Reading those audit log files

On January 22, 2005, in Tools, by

I was googling and stumbled across a KB article and thought I’d stick it up here

Codes for the audit logs:


Field Comments
Event Type, Source,Category,ID,Date,and Time self-explanatory

The user account performing the logon. For example, this might be NT AUTHORITY\SYSTEM,which is the LocalSystem account used to start many Windows 2000 services.



The computer on which the event occurred



Applies to logon failures only; it’s the reason the account failed to log on.


User Name

The name of the user account attempting to log on



The domain of the user account attempting to log on.


Logon Type

A numeric value indicating the type of logon attempted. Possible values are:
2 – Interactive (interactively logged on)
3 – Network (accessed system via network)
4 – Batch (started as a batch job)
5 – Service (a Windows service started by service controller)
6 – Proxy (proxy logon; not used in Windows NT or Windows 2000)
7 – Unlock (unlock workstation)
8 – NetworkCleartext (network logon with cleartext credentials)
9 – NewCredentials (used by RunAs when the /netonly option is used)


Logon Process

The process performing the logon. The following are some example logon processes:
– Advapi (triggered by a call to LogonUser; LogonUser calls LsaLogonUser, and one of the arguments to LsaLogonUser, OriginName, identifies the origin of the logon attempt)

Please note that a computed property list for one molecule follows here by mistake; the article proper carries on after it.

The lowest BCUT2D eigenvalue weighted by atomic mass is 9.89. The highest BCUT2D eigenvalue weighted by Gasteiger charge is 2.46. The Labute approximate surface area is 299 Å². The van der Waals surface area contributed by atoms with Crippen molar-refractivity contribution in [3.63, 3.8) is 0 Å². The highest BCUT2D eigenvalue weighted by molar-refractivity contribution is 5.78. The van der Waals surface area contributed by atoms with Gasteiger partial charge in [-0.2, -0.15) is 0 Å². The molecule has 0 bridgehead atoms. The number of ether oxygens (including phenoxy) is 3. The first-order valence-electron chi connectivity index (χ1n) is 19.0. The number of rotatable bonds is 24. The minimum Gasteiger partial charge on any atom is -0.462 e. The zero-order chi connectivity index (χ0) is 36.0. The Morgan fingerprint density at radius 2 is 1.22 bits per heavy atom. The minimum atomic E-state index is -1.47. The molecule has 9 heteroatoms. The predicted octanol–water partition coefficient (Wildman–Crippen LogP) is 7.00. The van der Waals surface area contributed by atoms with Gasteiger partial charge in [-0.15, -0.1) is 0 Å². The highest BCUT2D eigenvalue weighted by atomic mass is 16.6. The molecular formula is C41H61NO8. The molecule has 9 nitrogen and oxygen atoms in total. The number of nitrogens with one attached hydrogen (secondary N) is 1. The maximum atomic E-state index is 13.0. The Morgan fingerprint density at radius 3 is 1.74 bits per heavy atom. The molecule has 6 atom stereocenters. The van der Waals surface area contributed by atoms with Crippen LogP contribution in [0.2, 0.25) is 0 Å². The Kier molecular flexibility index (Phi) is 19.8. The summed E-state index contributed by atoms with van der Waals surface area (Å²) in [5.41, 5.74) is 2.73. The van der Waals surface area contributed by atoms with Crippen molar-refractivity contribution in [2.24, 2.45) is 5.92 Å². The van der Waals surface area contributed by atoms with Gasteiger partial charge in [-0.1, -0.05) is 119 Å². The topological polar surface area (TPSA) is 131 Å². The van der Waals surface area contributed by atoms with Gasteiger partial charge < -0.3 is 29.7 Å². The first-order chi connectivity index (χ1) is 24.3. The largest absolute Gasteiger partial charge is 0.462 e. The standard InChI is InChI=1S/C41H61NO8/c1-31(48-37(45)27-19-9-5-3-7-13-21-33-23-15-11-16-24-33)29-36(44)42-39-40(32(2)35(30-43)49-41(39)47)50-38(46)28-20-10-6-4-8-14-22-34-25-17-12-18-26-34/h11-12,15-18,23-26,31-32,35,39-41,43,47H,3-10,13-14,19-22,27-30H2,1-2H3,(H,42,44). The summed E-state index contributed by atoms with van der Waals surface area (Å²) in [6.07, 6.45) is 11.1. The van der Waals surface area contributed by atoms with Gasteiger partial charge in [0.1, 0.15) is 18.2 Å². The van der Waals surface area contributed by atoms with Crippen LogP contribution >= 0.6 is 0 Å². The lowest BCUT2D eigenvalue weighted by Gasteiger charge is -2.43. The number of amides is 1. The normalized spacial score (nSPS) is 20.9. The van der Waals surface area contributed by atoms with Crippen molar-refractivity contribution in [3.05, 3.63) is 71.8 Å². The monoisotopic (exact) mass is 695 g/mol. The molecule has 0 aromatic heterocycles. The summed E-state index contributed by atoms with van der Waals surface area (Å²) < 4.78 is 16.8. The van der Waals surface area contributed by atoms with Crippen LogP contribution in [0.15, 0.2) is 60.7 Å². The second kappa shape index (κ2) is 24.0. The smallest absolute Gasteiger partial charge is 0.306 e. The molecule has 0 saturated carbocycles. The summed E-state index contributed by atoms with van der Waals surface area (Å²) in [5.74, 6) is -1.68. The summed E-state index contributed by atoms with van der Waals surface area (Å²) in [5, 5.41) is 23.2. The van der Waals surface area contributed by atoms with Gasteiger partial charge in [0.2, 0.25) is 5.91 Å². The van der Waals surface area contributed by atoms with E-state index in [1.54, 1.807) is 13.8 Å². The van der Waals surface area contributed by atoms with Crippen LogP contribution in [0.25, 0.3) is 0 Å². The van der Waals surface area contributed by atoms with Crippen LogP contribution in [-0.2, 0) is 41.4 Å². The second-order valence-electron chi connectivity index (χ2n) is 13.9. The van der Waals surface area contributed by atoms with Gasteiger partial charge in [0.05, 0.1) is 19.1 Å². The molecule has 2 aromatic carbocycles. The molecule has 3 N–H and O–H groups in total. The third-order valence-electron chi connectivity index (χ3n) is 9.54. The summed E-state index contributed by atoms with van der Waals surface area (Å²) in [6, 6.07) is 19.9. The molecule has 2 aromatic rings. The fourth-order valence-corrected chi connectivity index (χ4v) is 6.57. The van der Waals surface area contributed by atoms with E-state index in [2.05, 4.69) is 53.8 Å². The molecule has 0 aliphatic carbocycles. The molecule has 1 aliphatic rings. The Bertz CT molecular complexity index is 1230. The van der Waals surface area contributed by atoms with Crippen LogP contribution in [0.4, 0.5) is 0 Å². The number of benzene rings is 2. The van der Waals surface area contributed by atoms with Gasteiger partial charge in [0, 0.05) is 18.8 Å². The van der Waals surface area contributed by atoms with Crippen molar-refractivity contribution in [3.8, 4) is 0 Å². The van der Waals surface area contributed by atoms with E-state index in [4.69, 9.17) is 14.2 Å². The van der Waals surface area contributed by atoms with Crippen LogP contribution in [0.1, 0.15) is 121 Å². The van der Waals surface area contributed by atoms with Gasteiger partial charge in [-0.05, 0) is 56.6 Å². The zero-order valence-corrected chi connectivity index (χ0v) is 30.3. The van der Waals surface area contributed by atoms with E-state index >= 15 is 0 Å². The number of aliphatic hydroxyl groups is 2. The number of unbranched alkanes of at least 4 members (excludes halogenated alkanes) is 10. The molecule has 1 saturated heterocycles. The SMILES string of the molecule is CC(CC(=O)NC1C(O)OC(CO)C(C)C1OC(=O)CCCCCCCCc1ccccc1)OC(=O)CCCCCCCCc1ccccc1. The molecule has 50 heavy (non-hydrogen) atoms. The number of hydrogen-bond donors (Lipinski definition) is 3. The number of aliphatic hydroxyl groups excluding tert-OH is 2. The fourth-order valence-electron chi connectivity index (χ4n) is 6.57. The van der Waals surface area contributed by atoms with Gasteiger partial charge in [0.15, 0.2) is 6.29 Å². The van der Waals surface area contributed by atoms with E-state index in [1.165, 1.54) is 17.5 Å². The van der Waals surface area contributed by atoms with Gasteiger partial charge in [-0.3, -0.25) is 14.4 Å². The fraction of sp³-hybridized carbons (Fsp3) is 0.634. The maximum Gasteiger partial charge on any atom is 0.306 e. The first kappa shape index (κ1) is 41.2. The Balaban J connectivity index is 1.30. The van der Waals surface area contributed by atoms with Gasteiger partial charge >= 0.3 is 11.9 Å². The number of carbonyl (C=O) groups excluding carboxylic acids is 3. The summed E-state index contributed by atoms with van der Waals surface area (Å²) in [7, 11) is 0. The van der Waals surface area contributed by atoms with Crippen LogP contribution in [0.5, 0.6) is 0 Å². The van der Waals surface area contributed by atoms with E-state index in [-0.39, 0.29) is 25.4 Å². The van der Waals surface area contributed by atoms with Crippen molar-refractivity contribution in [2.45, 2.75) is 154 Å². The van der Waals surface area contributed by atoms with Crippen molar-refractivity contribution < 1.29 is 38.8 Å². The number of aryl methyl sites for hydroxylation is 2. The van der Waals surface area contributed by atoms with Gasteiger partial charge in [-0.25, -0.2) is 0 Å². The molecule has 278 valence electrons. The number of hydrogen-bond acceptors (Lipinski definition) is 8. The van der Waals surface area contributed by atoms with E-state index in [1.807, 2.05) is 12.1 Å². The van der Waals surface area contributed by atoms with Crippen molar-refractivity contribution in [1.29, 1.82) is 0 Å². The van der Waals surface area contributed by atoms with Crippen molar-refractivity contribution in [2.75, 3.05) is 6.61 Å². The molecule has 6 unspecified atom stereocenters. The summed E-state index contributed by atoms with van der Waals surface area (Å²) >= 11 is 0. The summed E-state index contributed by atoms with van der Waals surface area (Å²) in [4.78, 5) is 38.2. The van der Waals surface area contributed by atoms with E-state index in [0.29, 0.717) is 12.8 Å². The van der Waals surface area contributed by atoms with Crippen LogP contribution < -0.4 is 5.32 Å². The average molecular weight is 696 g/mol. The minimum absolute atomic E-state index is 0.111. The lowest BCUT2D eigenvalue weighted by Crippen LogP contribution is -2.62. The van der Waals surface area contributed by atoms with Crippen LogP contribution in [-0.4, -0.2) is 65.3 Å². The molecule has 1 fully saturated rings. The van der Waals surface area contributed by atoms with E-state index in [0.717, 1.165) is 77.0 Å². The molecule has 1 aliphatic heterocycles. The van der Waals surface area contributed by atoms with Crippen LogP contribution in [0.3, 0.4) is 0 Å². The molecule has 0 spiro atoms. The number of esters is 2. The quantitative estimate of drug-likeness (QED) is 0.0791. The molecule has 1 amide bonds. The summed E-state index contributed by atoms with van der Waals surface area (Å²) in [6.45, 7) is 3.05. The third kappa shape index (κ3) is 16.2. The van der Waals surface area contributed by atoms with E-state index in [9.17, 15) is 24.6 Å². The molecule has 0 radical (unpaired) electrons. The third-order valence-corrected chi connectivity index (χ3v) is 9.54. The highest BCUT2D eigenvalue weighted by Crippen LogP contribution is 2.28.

– User32 (normal Windows 2000 logon using WinLogon)
– SCMgr (Service Control Manager started a service)
– KsecDD (network connections to the SMB server-for example, when you use a NET USE command)
– Kerberos (the Kerberos Security Support Provider [SSP])
– NtlmSsp (the NTLM SSP)
– Seclogon (Secondary Logon-that is, the RunAs command)
– IIS (IIS performed the logon; generated when logging on the IUSR_machinename account or when using Digest or Basic authentication)


Authentication Package The security package called to attempt to log on the account. An authentication package is a dynamic-link library (DLL) that analyzes logon data and determines whether to authenticate an account. Most common examples are Kerberos, Negotiate, NTLM, and MICROSOFT_AUTHENTICATION_PACKAGE_V1_0 (also called MSV1_0; authenticates users in the SAM database, supports pass-through authentication to accounts in trusted domains, and supports subauthentication packages) Workstation Name Workstation name, if known, used by the principal during logon.


Comments are closed.